RAGE AGAINST THE MACHINE

Rap Metal • United States
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Rage Against the Machine was a rap metal/rock band formed in Los Angeles, California, United States in 1991. The band’s continual members are vocalist Zack De La Rocha, guitarist Tom Morello (who also records as a solo artist under the name “The Nightwatchman”), bassist Tim Commerford and drummer Brad Wilk. Rage Against the Machine are noted for their blend of punk rock, hip hop, heavy metal and funk as well as their Socialist lyrics and imagery (including use of the former-USSR Red Army white-outlined star emblem, as well as images of Ernesto ‘Che’ Guevara, and the red EZLN star). Rage Against the Machine drew their inspiration from early metal instrumentation, as well as rap acts such as Public Enemy and Afrika Bambaataa. The group’s music is based primarily on de la Rocha’s rhyming styles and Morello’s unorthodox guitar techniques.

Rage Against the Machine released their debut album Rage Against the Machine
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RAGE AGAINST THE MACHINE Discography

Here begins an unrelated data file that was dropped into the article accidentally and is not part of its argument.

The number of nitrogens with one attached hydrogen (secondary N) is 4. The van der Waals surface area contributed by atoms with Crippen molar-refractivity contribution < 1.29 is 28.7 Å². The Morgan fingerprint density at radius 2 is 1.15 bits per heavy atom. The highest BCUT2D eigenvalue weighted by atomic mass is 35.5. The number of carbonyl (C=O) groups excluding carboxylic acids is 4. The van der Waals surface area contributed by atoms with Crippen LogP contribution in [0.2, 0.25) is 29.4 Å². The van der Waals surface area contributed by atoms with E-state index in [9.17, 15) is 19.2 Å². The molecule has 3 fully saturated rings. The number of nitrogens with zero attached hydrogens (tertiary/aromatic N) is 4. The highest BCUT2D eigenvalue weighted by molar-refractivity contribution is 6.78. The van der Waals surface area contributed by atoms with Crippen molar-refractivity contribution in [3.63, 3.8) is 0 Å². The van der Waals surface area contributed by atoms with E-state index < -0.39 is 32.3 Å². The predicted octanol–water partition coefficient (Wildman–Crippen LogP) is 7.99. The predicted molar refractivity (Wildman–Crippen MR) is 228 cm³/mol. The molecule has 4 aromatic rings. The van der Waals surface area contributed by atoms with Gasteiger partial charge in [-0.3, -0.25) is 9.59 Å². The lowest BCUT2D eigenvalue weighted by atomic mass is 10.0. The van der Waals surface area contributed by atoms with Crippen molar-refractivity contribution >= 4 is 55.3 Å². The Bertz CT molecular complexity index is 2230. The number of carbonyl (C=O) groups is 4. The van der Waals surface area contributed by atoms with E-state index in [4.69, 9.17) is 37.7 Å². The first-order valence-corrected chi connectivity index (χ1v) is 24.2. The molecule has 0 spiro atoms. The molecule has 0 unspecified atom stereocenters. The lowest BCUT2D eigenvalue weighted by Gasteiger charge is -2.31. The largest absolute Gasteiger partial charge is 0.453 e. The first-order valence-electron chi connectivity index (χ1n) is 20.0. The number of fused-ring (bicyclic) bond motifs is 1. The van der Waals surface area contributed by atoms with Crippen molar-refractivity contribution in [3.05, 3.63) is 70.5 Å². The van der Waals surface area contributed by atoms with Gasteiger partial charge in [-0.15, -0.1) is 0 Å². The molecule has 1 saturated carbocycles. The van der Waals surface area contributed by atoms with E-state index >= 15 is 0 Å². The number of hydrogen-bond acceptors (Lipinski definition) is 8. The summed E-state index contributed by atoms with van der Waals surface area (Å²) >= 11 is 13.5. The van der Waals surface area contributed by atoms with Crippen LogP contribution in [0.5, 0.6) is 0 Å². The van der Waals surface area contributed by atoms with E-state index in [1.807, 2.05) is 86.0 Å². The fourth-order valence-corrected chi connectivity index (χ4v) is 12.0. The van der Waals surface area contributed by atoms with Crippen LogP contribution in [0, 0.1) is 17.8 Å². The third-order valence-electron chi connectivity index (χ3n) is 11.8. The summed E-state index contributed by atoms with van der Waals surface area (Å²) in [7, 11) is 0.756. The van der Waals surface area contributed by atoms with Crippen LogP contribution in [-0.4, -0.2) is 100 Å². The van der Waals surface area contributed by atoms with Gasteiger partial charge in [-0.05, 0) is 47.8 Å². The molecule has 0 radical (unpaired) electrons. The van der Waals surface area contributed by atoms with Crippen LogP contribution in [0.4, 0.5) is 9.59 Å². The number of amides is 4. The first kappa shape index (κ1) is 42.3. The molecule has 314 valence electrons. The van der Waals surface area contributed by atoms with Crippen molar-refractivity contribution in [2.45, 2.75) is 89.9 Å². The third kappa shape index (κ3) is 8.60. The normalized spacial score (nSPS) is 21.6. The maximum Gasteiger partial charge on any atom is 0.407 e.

RAGE AGAINST THE MACHINE albums / top albums

RAGE AGAINST THE MACHINE Rage Against the Machine album cover 4.04 | 70 ratings
Rage Against the Machine
Rap Metal 1992
RAGE AGAINST THE MACHINE Evil Empire album cover 3.85 | 32 ratings
Evil Empire
Rap Metal 1996
RAGE AGAINST THE MACHINE The Battle of Los Angeles album cover 3.85 | 53 ratings
The Battle of Los Angeles
Rap Metal 1999
RAGE AGAINST THE MACHINE Renegades album cover 3.64 | 23 ratings
Renegades
Rap Metal 2000

RAGE AGAINST THE MACHINE EPs & splits

RAGE AGAINST THE MACHINE People of the Sun EP album cover 4.00 | 1 ratings
People of the Sun EP
Rap Metal 1997
RAGE AGAINST THE MACHINE Sleep Now in the Fire EP album cover 0.00 | 0 ratings
Sleep Now in the Fire EP
Rap Metal 2000

RAGE AGAINST THE MACHINE live albums

RAGE AGAINST THE MACHINE Live & Rare album cover 4.00 | 1 ratings
Live & Rare
Rap Metal 1998
RAGE AGAINST THE MACHINE Live at the Grand Olympic Auditorium album cover 4.00 | 3 ratings
Live at the Grand Olympic Auditorium
Rap Metal 2003

RAGE AGAINST THE MACHINE demos, promos, fans club and other releases (no bootlegs)

RAGE AGAINST THE MACHINE Rage Against the Machine album cover 0.00 | 0 ratings
Rage Against the Machine
Rap Metal 1991

RAGE AGAINST THE MACHINE re-issues & compilations

RAGE AGAINST THE MACHINE The Collection album cover 3.00 | 1 ratings
The Collection
Rap Metal 2010

RAGE AGAINST THE MACHINE singles (10)

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4.00 | 1 ratings
Killing in the Name
Rap Metal 1992
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4.50 | 1 ratings
Bullet in the Head
Rap Metal 1993
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4.00 | 1 ratings
Bombtrack
Rap Metal 1993
.. Album Cover
5.00 | 1 ratings
Freedom
Rap Metal 1994
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2.00 | 1 ratings